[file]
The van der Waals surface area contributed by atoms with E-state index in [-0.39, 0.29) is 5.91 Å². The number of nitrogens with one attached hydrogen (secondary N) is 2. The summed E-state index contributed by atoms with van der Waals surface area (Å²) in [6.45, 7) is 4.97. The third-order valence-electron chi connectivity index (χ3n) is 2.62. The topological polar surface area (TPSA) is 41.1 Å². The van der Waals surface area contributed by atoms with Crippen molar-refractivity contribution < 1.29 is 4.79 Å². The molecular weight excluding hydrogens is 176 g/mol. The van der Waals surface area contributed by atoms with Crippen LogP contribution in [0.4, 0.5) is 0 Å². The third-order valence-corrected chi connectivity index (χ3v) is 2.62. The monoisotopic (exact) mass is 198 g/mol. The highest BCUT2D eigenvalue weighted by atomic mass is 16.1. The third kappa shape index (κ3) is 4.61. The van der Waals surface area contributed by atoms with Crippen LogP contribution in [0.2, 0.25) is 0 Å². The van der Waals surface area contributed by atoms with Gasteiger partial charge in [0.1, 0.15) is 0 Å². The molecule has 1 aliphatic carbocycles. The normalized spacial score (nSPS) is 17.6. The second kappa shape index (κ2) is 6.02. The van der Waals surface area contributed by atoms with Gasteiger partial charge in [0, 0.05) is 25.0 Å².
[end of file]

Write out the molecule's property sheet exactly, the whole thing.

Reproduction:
The van der Waals surface area contributed by atoms with E-state index in [-0.39, 0.29) is 5.91 Å². The number of nitrogens with one attached hydrogen (secondary N) is 2. The summed E-state index contributed by atoms with van der Waals surface area (Å²) in [6.45, 7) is 4.97. The third-order valence-electron chi connectivity index (χ3n) is 2.62. The topological polar surface area (TPSA) is 41.1 Å². The van der Waals surface area contributed by atoms with Crippen molar-refractivity contribution < 1.29 is 4.79 Å². The molecular weight excluding hydrogens is 176 g/mol. The van der Waals surface area contributed by atoms with Crippen LogP contribution in [0.4, 0.5) is 0 Å². The third-order valence-corrected chi connectivity index (χ3v) is 2.62. The monoisotopic (exact) mass is 198 g/mol. The highest BCUT2D eigenvalue weighted by atomic mass is 16.1. The third kappa shape index (κ3) is 4.61. The van der Waals surface area contributed by atoms with Crippen LogP contribution in [0.2, 0.25) is 0 Å². The van der Waals surface area contributed by atoms with Gasteiger partial charge in [0.1, 0.15) is 0 Å². The molecule has 1 aliphatic carbocycles. The normalized spacial score (nSPS) is 17.6. The second kappa shape index (κ2) is 6.02. The van der Waals surface area contributed by atoms with Gasteiger partial charge in [0, 0.05) is 25.0 Å².